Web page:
Your "unsuccessful attempt" gives

eps =.
F = Function[{x, y, eps}, Evaluate[DSolve[{f''[x] -  f[x] == eps/Pi/(eps^2 + (x - y)^2), f[0] == 0 }, f , x][[1, 1]][[2, 2]] /. {C[1] -> 0,  C[2] -> 0}]] 

Plot of both solutions

Plot3D[Evaluate[{sol1, Boole[x > y] F[x,y, .1]}], {x, 0, 3}, {y, 0,3}, PlotRange -> All]

enter image description here

shows quite good approximation.

  • $\begingroup$ You wrote "shows quite good approximation". Can you elaborate it? What exactly is well approximated? $\endgroup$
    – user64494
    Nov 19, 2021 at 15:46
  • $\begingroup$ Do you put eps=0.0;? The result of eps=.; is eps. $\endgroup$
    – user64494
    Nov 19, 2021 at 15:51
  • $\begingroup$ I find your "too long for acomment" very similar to that answer . $\endgroup$
    – user64494
    Nov 19, 2021 at 15:57
  • $\begingroup$ I added the plot command with eps=.1. $\endgroup$ Nov 19, 2021 at 15:57
  • $\begingroup$ Thank you. Still don't understand all that [[1, 1]][[2, 2]] and see "a good approximation". $\endgroup$
    – user64494
    Nov 19, 2021 at 15:59

I'm not sure why your second solution is missing the HeavisideTheta factor in the second solution, but it is fairly straightforward to show your first solution satisfies the differential equation.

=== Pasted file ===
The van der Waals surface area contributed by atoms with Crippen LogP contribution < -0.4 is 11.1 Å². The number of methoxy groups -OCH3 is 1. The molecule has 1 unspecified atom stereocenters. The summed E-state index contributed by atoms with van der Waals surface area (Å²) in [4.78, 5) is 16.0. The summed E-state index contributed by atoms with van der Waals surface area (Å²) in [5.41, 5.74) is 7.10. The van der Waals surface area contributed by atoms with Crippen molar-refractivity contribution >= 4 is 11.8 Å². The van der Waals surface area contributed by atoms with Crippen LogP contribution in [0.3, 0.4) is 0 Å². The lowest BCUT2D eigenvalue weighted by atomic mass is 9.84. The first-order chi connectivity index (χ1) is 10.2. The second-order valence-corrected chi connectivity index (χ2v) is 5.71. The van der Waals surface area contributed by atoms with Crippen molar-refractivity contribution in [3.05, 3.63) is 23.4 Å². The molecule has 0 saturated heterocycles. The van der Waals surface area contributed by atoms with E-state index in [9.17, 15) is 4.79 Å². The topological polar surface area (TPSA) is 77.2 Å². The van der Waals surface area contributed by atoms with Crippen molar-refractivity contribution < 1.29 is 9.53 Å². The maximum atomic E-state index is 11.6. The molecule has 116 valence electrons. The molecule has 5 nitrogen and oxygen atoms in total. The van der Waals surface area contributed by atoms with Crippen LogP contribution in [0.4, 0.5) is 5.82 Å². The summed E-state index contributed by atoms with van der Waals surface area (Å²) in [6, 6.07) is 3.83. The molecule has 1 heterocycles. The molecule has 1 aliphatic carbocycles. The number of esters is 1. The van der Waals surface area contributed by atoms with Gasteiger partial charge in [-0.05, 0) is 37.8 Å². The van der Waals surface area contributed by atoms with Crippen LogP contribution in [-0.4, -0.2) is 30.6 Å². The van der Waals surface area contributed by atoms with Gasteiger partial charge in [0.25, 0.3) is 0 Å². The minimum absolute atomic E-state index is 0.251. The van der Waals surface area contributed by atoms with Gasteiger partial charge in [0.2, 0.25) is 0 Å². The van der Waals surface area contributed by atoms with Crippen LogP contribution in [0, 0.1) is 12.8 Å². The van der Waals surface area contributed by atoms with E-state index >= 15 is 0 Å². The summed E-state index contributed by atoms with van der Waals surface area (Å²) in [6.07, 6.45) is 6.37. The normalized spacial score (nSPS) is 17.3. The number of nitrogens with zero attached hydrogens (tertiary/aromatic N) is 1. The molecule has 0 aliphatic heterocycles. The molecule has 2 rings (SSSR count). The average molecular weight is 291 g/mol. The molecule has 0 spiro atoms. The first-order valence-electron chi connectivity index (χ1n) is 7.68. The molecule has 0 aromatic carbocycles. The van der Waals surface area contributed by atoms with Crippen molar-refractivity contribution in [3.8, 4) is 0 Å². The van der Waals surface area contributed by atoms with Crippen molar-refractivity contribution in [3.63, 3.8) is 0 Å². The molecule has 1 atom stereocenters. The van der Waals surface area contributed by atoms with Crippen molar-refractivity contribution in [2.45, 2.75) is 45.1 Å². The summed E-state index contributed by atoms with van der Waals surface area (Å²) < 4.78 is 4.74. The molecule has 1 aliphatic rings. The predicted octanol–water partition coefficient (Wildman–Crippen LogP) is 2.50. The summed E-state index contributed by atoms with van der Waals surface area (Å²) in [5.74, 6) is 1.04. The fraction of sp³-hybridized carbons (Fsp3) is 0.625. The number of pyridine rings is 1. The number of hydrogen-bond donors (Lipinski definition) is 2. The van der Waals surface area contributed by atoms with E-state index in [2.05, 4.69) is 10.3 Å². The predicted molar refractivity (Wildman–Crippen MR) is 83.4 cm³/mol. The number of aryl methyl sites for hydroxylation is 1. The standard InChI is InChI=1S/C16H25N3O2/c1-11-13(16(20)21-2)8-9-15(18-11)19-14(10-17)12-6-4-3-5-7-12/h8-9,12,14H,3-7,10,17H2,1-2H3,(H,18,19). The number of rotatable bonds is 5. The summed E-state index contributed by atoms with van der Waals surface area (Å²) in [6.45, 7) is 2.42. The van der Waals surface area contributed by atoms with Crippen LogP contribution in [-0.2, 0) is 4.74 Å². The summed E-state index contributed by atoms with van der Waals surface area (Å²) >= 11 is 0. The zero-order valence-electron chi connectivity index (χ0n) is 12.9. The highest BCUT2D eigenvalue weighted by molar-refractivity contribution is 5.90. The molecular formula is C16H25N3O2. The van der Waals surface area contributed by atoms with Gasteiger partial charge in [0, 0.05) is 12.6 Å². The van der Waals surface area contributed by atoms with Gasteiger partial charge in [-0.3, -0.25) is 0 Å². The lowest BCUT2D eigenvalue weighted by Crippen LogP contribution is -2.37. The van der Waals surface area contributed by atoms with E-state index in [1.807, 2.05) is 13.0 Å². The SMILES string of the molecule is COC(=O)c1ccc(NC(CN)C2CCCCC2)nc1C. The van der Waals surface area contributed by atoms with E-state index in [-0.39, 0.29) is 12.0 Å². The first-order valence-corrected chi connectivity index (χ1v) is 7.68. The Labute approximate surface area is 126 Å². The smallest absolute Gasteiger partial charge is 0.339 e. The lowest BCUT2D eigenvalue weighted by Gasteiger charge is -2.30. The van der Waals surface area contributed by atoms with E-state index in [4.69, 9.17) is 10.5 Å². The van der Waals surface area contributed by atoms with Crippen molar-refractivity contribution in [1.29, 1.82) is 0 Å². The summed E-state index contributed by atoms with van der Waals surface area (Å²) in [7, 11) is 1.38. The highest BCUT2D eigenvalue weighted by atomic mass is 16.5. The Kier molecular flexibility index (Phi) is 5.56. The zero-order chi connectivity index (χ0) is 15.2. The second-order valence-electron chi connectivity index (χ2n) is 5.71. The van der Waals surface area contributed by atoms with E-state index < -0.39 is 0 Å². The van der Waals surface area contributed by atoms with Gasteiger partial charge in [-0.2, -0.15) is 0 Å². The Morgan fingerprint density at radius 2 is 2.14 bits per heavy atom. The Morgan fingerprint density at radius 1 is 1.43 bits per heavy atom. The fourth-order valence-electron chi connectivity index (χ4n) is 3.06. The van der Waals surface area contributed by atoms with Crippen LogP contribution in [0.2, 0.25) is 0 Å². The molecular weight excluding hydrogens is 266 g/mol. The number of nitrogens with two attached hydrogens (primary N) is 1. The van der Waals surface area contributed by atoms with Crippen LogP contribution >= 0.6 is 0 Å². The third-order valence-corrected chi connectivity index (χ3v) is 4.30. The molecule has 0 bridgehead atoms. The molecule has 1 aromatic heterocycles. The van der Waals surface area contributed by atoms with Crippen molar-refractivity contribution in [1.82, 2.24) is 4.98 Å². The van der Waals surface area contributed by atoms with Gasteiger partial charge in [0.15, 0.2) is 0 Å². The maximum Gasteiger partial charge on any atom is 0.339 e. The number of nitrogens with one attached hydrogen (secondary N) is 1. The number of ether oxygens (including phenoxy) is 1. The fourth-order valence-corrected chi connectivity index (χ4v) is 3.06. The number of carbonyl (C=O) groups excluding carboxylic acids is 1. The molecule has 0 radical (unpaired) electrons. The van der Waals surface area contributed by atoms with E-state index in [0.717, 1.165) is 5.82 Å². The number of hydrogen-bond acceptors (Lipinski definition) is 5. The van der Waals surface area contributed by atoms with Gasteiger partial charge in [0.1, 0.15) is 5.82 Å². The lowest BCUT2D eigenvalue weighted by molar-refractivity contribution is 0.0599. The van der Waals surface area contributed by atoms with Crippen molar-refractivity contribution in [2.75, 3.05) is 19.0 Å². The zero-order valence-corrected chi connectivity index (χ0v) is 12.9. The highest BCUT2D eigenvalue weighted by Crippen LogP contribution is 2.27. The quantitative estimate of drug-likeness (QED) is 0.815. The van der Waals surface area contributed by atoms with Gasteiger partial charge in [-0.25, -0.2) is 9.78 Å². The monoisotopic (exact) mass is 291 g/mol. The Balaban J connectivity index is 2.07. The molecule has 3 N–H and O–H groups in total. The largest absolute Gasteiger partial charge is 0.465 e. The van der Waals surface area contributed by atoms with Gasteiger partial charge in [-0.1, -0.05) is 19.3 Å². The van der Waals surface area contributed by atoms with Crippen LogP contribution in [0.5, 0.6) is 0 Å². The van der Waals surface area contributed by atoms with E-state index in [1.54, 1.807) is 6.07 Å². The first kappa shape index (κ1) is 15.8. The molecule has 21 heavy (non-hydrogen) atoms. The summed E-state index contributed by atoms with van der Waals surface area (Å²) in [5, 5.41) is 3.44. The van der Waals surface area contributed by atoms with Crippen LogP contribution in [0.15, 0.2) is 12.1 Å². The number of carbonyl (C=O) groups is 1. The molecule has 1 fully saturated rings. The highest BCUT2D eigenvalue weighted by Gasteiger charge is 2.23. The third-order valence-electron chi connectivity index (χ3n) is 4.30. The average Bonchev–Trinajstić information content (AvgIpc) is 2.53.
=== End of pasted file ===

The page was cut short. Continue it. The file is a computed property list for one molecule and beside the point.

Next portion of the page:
(*   {f[x] -> C[1]*E^(c*x) + C[2]/E^(c*x) - (E^(-(c*x) - c*y)*(E^(2*c*y) - E^(2*c*x))*
      HeavisideTheta[x - y])/(2*c)}   *)


Plug the result into the equation to test our solution.

eq = eq//Simplify

(*   2*E^(c*(x - y))*DiracDelta[x - y] + (E^(c*(y - x)) - E^(c*(x - y)))*
    DiracDelta[x - y] + ((E^(2*c*x) - E^(2*c*y))*
     Derivative[1][DiracDelta][x - y])/(E^(c*(x + y))*(2*c)) == 
  DiracDelta[x - y]   *)

It looks like we do not have a match, but realizing that DiracDelta's only mean something inside an integral, we multiply each side by g[x] and integrate:

Integrate[eq[[1]]*g[x], {x, -Infinity, Infinity}] == Integrate[eq[[2]]*g[x], {x, -Infinity, Infinity}]
(*   ConditionalExpression[True, Element[y, Reals]]  *)

So the result satisfies the differential equation at least in the case of real y.